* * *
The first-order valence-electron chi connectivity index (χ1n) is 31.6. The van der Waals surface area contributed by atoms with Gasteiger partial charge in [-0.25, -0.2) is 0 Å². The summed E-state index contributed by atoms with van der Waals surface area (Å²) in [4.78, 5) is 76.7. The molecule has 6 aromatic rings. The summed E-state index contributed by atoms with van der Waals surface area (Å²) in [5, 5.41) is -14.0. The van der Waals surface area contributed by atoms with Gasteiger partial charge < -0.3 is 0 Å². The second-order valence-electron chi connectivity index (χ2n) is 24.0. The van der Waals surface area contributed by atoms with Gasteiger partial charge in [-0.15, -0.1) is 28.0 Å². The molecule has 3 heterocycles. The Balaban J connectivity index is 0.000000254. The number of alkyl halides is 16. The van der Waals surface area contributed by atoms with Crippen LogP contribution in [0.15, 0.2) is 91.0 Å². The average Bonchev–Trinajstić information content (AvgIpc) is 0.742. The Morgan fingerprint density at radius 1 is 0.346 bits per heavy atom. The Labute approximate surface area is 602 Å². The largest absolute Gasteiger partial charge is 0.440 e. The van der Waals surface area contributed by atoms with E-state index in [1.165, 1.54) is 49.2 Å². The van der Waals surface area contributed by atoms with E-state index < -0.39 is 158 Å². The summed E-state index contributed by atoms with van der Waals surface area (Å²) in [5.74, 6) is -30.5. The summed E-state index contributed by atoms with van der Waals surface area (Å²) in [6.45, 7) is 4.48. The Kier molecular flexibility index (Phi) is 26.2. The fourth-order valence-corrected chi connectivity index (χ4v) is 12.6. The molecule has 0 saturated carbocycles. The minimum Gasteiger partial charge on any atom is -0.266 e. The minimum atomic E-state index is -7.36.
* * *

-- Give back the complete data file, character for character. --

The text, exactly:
The first-order valence-electron chi connectivity index (χ1n) is 31.6. The van der Waals surface area contributed by atoms with Gasteiger partial charge in [-0.25, -0.2) is 0 Å². The summed E-state index contributed by atoms with van der Waals surface area (Å²) in [4.78, 5) is 76.7. The molecule has 6 aromatic rings. The summed E-state index contributed by atoms with van der Waals surface area (Å²) in [5, 5.41) is -14.0. The van der Waals surface area contributed by atoms with Gasteiger partial charge < -0.3 is 0 Å². The second-order valence-electron chi connectivity index (χ2n) is 24.0. The van der Waals surface area contributed by atoms with Gasteiger partial charge in [-0.15, -0.1) is 28.0 Å². The molecule has 3 heterocycles. The Balaban J connectivity index is 0.000000254. The number of alkyl halides is 16. The van der Waals surface area contributed by atoms with Crippen LogP contribution in [0.15, 0.2) is 91.0 Å². The average Bonchev–Trinajstić information content (AvgIpc) is 0.742. The Morgan fingerprint density at radius 1 is 0.346 bits per heavy atom. The Labute approximate surface area is 602 Å². The largest absolute Gasteiger partial charge is 0.440 e. The van der Waals surface area contributed by atoms with E-state index in [1.165, 1.54) is 49.2 Å². The van der Waals surface area contributed by atoms with E-state index < -0.39 is 158 Å². The summed E-state index contributed by atoms with van der Waals surface area (Å²) in [5.74, 6) is -30.5. The summed E-state index contributed by atoms with van der Waals surface area (Å²) in [6.45, 7) is 4.48. The Kier molecular flexibility index (Phi) is 26.2. The fourth-order valence-corrected chi connectivity index (χ4v) is 12.6. The molecule has 0 saturated carbocycles. The minimum Gasteiger partial charge on any atom is -0.266 e. The minimum atomic E-state index is -7.36.